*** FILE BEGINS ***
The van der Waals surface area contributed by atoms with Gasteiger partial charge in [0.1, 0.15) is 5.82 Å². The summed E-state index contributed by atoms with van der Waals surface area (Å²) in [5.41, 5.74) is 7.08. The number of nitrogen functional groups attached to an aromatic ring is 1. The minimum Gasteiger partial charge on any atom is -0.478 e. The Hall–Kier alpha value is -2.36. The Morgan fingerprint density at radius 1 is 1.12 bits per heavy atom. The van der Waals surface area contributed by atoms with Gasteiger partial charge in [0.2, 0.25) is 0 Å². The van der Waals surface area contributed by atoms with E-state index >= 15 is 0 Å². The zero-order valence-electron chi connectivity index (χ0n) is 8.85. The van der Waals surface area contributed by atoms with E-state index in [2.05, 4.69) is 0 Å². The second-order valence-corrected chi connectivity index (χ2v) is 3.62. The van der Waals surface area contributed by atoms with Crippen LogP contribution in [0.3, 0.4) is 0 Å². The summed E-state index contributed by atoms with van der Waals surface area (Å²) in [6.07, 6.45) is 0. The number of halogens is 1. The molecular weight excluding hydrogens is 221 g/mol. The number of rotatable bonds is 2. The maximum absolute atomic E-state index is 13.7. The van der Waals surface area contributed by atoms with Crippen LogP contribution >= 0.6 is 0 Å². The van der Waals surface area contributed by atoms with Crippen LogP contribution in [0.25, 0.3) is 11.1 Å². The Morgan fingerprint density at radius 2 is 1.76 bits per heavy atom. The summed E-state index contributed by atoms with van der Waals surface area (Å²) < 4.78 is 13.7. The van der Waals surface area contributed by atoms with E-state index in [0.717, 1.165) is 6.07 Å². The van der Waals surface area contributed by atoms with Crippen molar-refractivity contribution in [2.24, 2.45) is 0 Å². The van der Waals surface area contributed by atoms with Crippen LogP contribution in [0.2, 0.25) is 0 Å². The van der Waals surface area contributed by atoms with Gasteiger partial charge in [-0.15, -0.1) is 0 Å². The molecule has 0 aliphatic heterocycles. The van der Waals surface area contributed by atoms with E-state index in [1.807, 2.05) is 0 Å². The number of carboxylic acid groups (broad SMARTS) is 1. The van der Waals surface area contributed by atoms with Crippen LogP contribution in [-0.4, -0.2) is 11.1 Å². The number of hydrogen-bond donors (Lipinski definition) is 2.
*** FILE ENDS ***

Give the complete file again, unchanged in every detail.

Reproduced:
The van der Waals surface area contributed by atoms with Gasteiger partial charge in [0.1, 0.15) is 5.82 Å². The summed E-state index contributed by atoms with van der Waals surface area (Å²) in [5.41, 5.74) is 7.08. The number of nitrogen functional groups attached to an aromatic ring is 1. The minimum Gasteiger partial charge on any atom is -0.478 e. The Hall–Kier alpha value is -2.36. The Morgan fingerprint density at radius 1 is 1.12 bits per heavy atom. The van der Waals surface area contributed by atoms with Gasteiger partial charge in [0.2, 0.25) is 0 Å². The van der Waals surface area contributed by atoms with E-state index >= 15 is 0 Å². The zero-order valence-electron chi connectivity index (χ0n) is 8.85. The van der Waals surface area contributed by atoms with E-state index in [2.05, 4.69) is 0 Å². The second-order valence-corrected chi connectivity index (χ2v) is 3.62. The van der Waals surface area contributed by atoms with Crippen LogP contribution in [0.3, 0.4) is 0 Å². The summed E-state index contributed by atoms with van der Waals surface area (Å²) in [6.07, 6.45) is 0. The number of halogens is 1. The molecular weight excluding hydrogens is 221 g/mol. The number of rotatable bonds is 2. The maximum absolute atomic E-state index is 13.7. The van der Waals surface area contributed by atoms with Crippen LogP contribution >= 0.6 is 0 Å². The van der Waals surface area contributed by atoms with Crippen LogP contribution in [0.25, 0.3) is 11.1 Å². The Morgan fingerprint density at radius 2 is 1.76 bits per heavy atom. The summed E-state index contributed by atoms with van der Waals surface area (Å²) < 4.78 is 13.7. The van der Waals surface area contributed by atoms with E-state index in [0.717, 1.165) is 6.07 Å². The van der Waals surface area contributed by atoms with Crippen molar-refractivity contribution in [2.24, 2.45) is 0 Å². The van der Waals surface area contributed by atoms with Crippen LogP contribution in [0.2, 0.25) is 0 Å². The van der Waals surface area contributed by atoms with Gasteiger partial charge in [-0.15, -0.1) is 0 Å². The molecule has 0 aliphatic heterocycles. The van der Waals surface area contributed by atoms with E-state index in [1.807, 2.05) is 0 Å². The number of carboxylic acid groups (broad SMARTS) is 1. The van der Waals surface area contributed by atoms with Crippen LogP contribution in [-0.4, -0.2) is 11.1 Å². The number of hydrogen-bond donors (Lipinski definition) is 2.